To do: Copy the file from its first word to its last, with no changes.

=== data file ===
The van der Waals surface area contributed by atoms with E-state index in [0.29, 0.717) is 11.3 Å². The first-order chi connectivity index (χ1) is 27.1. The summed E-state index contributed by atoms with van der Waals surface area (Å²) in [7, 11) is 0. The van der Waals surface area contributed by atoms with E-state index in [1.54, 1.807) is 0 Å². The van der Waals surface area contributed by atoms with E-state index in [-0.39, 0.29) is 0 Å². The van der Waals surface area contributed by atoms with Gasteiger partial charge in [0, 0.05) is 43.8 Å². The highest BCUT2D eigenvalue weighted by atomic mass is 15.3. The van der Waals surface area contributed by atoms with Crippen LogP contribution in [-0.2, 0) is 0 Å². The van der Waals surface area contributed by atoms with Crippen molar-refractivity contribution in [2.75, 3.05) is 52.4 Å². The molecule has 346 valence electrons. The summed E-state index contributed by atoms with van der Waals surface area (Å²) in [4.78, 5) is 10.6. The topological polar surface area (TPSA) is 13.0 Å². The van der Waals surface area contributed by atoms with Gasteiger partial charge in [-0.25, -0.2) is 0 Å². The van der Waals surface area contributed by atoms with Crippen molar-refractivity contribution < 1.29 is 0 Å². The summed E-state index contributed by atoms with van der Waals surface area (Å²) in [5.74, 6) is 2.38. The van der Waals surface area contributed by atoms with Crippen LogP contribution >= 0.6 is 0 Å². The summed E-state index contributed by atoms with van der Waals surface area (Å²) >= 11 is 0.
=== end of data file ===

The van der Waals surface area contributed by atoms with E-state index in [0.29, 0.717) is 11.3 Å². The first-order chi connectivity index (χ1) is 27.1. The summed E-state index contributed by atoms with van der Waals surface area (Å²) in [7, 11) is 0. The van der Waals surface area contributed by atoms with E-state index in [1.54, 1.807) is 0 Å². The van der Waals surface area contributed by atoms with E-state index in [-0.39, 0.29) is 0 Å². The van der Waals surface area contributed by atoms with Gasteiger partial charge in [0, 0.05) is 43.8 Å². The highest BCUT2D eigenvalue weighted by atomic mass is 15.3. The van der Waals surface area contributed by atoms with Crippen LogP contribution in [-0.2, 0) is 0 Å². The van der Waals surface area contributed by atoms with Crippen molar-refractivity contribution in [2.75, 3.05) is 52.4 Å². The molecule has 346 valence electrons. The summed E-state index contributed by atoms with van der Waals surface area (Å²) in [4.78, 5) is 10.6. The topological polar surface area (TPSA) is 13.0 Å². The van der Waals surface area contributed by atoms with Gasteiger partial charge in [-0.25, -0.2) is 0 Å². The van der Waals surface area contributed by atoms with Crippen molar-refractivity contribution < 1.29 is 0 Å². The summed E-state index contributed by atoms with van der Waals surface area (Å²) in [5.74, 6) is 2.38. The van der Waals surface area contributed by atoms with Crippen LogP contribution >= 0.6 is 0 Å². The summed E-state index contributed by atoms with van der Waals surface area (Å²) >= 11 is 0.